PEPEL. Heavenly bliss! And you’d smash up my household and, because I’m a soft-hearted fool, you’ll drink up everything I possess. [Sits on a bunk] Old devil—woke me up—I was having such a pleasant dream. I dreamed I was fishing—and I caught an enormous trout—such a trout as you only see in dreams! I was playing him—and I was so afraid the line would snap. I had just got out the gaff—and I thought to myself—in a moment—

SATINE. It wasn’t a trout, it was Vassilisa—

THE ACTOR. He caught Vassilisa a long time ago.

PEPEL [angrily] You can all go to the devil—and Vassilisa with you—

[Kleshtch comes from the hall.]

KLESHTCH. Devilishly cold!

THE ACTOR. Why didn’t you bring Anna back? She’ll freeze, out there—

KLESHTCH. Natasha took her into the kitchen—

THE ACTOR. The old man will kick her out—

KLESHTCH [sitting down to his work] Well—Natasha will bring her in here—

SATINE. Vassily—give me five kopecks!

THE ACTOR [to Satine] Oh, you—always five kopecks—Vassya—give us twenty kopecks—

PEPEL. I’d better give it to them now before they ask for a ruble. Here you are!

SATINE. Gibraltar! There are no kindlier people in the world than thieves!

KLESHTCH [morosely] They earn their money easily—they don’t work—

SATINE. Many earn it easily, but not many part with it so easily. Work? Make work pleasant—and maybe I’ll work too. Yes—maybe. When work’s a pleasure, life’s, too. When it’s toil, then life is a drudge. [To the Actor] You, Sardanapalus! Come on!

THE ACTOR. Let’s go, Nebuchadnezzar! I’ll get as drunk as forty thousand topers!

[They leave.]

PEPEL [yawning] Well, how’s your wife?

KLESHTCH. It seems as if soon—[Pause.]

PEPEL. Now I look at you—seems to me all that filing and scraping of yours is useless.

KLESHTCH. Well—what else can I do?

PEPEL. Nothing.

KLESHTCH. How can I live?

PEPEL. People manage, somehow.

KLESHTCH. Them? Call them people? Muck and dregs—that’s what they are! I’m a workman—I’m ashamed even to look at them. I’ve slaved since I was a child. . . . D’you think I shan’t be able to tear myself away from here? I’ll crawl out of here, even if I have to leave my skin behind—but crawl out I will! Just wait . . . my wife’ll die . . . I’ve lived here six months, and it seems like six years.

PEPEL. Nobody here’s any worse off than you . . . say what you like . . .

KLESHTCH. No worse is right. They’ve neither honor nor conscience.

PEPEL [indifferently] What good does it do—honor or conscience? Can you get them on their feet instead of on their uppers—through honor and conscience? Honor and conscience are needed only by those who have power and energy . . .

BUBNOFF [coming back] Oh—I’m frozen . . .

PEPEL. Bubnoff! Got a conscience?

BUBNOFF. What? A conscience?

PEPEL. Exactly!

BUBNOFF. What do I need a conscience for? I’m not rich.

PEPEL. Just what I said: honor and conscience are for the rich—right! And Kleshtch is upbraiding us because we haven’t any!

BUBNOFF. Why—did he want to borrow some of it?

PEPEL. No—he has plenty of his own . . .

BUBNOFF. Oh—are you selling it? You won’t sell much around here. But if you had some old boxes, I’d buy them—on credit . . .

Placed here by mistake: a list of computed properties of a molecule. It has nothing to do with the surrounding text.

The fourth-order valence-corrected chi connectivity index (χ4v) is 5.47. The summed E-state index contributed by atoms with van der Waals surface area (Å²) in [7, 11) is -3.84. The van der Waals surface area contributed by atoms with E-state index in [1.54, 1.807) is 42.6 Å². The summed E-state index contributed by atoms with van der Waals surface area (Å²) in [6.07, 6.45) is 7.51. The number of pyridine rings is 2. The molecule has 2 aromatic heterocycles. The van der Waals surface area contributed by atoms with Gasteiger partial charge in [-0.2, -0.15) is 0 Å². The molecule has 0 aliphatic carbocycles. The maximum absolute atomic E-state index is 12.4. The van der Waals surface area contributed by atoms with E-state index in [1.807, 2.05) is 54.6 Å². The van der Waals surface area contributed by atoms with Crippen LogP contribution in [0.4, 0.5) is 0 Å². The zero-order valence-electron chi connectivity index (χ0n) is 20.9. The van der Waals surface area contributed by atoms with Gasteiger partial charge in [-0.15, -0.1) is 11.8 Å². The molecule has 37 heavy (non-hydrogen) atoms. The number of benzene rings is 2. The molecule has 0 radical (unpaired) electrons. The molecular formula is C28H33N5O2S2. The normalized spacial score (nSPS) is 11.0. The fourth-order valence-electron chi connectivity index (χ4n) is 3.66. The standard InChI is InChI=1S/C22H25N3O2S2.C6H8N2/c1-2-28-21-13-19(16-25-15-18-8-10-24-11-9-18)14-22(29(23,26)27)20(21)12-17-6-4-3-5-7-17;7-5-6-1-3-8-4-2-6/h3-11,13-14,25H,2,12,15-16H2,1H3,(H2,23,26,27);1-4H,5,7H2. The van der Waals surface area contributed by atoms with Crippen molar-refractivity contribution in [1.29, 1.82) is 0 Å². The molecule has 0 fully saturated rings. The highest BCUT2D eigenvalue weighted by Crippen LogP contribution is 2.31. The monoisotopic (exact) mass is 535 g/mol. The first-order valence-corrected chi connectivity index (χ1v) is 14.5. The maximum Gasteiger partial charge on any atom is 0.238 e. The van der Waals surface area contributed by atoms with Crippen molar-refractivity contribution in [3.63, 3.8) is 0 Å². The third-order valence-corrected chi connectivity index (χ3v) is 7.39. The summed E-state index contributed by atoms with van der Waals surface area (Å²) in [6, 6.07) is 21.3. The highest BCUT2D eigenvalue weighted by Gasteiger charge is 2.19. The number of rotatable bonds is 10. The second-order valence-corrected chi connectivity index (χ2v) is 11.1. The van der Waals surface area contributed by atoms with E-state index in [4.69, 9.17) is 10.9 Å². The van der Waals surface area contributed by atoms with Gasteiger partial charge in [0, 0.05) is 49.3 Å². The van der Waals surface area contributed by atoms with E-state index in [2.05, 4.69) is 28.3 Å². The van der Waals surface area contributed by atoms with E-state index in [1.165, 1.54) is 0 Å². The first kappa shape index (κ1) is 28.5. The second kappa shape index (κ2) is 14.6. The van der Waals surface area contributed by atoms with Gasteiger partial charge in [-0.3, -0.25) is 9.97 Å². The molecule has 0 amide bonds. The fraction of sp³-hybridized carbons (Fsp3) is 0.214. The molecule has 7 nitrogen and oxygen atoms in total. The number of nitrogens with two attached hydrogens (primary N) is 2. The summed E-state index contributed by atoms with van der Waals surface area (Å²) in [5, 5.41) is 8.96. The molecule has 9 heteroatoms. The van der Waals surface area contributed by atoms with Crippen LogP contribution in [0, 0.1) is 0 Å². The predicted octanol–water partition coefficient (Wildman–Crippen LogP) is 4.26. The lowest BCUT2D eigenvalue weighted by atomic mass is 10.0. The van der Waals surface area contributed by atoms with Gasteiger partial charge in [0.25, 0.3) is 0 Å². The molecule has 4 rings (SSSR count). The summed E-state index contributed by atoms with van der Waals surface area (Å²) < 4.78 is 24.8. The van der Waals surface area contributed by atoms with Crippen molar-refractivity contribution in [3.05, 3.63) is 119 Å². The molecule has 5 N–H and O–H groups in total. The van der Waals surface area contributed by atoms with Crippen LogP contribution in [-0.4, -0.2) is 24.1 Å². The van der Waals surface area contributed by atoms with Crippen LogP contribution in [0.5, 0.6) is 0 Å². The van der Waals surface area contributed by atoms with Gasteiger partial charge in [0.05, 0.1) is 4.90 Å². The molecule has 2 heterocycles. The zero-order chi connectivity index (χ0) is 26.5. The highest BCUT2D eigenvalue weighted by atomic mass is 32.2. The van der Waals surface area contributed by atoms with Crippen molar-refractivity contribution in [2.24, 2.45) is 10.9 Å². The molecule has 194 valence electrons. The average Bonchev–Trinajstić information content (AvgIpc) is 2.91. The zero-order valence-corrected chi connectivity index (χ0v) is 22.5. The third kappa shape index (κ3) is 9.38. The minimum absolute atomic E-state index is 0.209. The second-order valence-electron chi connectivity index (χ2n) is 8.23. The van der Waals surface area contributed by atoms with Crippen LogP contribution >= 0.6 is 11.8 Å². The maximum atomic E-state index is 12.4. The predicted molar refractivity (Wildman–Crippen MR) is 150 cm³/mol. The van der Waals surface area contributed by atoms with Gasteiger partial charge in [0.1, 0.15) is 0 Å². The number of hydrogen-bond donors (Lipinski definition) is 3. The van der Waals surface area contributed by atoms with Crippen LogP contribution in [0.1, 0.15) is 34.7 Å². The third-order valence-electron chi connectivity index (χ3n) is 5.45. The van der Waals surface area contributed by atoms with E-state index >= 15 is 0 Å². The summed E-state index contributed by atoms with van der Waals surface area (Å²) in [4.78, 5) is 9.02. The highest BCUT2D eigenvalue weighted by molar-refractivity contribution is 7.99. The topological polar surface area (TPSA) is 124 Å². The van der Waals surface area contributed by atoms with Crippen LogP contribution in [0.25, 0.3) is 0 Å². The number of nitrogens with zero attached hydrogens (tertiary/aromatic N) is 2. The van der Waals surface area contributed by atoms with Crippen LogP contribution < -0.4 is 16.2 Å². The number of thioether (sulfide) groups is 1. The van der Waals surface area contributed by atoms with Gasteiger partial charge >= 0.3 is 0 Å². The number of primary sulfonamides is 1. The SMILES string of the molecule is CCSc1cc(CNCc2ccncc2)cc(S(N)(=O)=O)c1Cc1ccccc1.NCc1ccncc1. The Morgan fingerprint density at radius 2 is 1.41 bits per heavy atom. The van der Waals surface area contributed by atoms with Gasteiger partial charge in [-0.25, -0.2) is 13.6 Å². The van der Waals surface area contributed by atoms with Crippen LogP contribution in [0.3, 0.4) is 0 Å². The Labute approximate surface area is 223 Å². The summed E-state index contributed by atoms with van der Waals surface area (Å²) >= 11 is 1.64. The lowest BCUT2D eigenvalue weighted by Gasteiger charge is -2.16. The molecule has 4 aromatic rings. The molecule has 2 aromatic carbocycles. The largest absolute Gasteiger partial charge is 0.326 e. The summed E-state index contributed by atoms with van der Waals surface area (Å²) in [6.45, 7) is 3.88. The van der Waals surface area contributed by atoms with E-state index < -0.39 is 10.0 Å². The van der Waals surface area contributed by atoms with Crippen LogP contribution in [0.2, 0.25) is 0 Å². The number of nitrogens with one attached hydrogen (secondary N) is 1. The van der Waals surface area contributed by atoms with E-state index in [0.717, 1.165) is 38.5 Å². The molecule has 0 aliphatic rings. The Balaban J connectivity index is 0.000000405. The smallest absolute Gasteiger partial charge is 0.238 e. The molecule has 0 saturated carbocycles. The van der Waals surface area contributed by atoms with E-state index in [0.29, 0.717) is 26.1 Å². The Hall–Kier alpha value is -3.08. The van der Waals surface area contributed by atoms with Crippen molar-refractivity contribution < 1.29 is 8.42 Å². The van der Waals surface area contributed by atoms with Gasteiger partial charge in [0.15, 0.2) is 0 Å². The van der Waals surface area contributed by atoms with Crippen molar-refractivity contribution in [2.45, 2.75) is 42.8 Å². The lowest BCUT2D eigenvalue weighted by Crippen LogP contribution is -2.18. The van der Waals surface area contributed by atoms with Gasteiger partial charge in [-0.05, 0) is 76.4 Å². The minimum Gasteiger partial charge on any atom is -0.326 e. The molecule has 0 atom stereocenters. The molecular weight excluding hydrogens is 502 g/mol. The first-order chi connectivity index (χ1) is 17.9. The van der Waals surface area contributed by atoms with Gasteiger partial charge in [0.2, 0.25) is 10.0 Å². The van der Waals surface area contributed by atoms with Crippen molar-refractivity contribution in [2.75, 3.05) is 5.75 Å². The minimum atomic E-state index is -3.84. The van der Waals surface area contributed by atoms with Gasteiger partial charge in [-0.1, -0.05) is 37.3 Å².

PEPEL [didactically] You’re a jackass, Andrushka! On the subject of conscience you ought to hear Satine—or the Baron . . .

KLESHTCH. I’ve nothing to talk to them about!

PEPEL. They have more brains than you—even if they’re drunkards . . .

BUBNOFF. He who can be drunk and wise at the same time is doubly blessed . . .

PEPEL. Satine says every man expects his neighbor to have a conscience, but—you see—it isn’t to any one’s advantage to have one—that’s a fact.

[Natasha enters, followed by Luka who carries a stick in his hand, a bundle on his back, a kettle and a teapot slung from his belt.]

LUKA. How are you, honest folks?

PEPEL [twisting his mustache] Aha—Natasha!

BUBNOFF [to Luka] I was honest—up to spring before last.

NATASHA. Here’s a new lodger . . .

LUKA. Oh, it’s all the same to me. Crooks—I don’t mind them, either. For my part there’s no bad flea—they’re all black—and they all jump— . . . Well, dearie, show me where I can stow myself.

NATASHA [pointing to kitchen door] Go in there, grand-dad.

LUKA. Thanks, girlie! One place is like another—as long as an old fellow keeps warm, he keeps happy . . .

PEPEL. What an amusing old codger you brought in, Natasha!

NATASHA. A hanged sight more interesting than you! . . . Andrei, your wife’s in the kitchen with us—come and fetch her after a while . . .

KLESHTCH. All right—I will . . .

NATASHA. And be a little more kind to her—you know she won’t last much longer.

KLESHTCH. I know . . .

NATASHA. Knowing won’t do any good—it’s terrible—dying—don’t you understand?

PEPEL. Well—look at me—I’m not afraid . . .

NATASHA. Oh—you’re a wonder, aren’t you?

BUBNOFF [whistling] Oh—this thread’s rotten . . .

PEPEL. Honestly, I’m not afraid! I’m ready to die right now. Knife me to the heart—and I’ll die without making a sound . . . even gladly—from such a pure hand . . .

NATASHA [going out] Spin that yarn for some one else!

BUBNOFF. Oh—that thread is rotten—rotten—

NATASHA [at hallway door] Don’t forget your wife, Andrei!

KLESHTCH. All right.

PEPEL. She’s a wonderful girl!

BUBNOFF. She’s all right.

PEPEL. What makes her so curt with me? Anyway—she’ll come to no good here . . .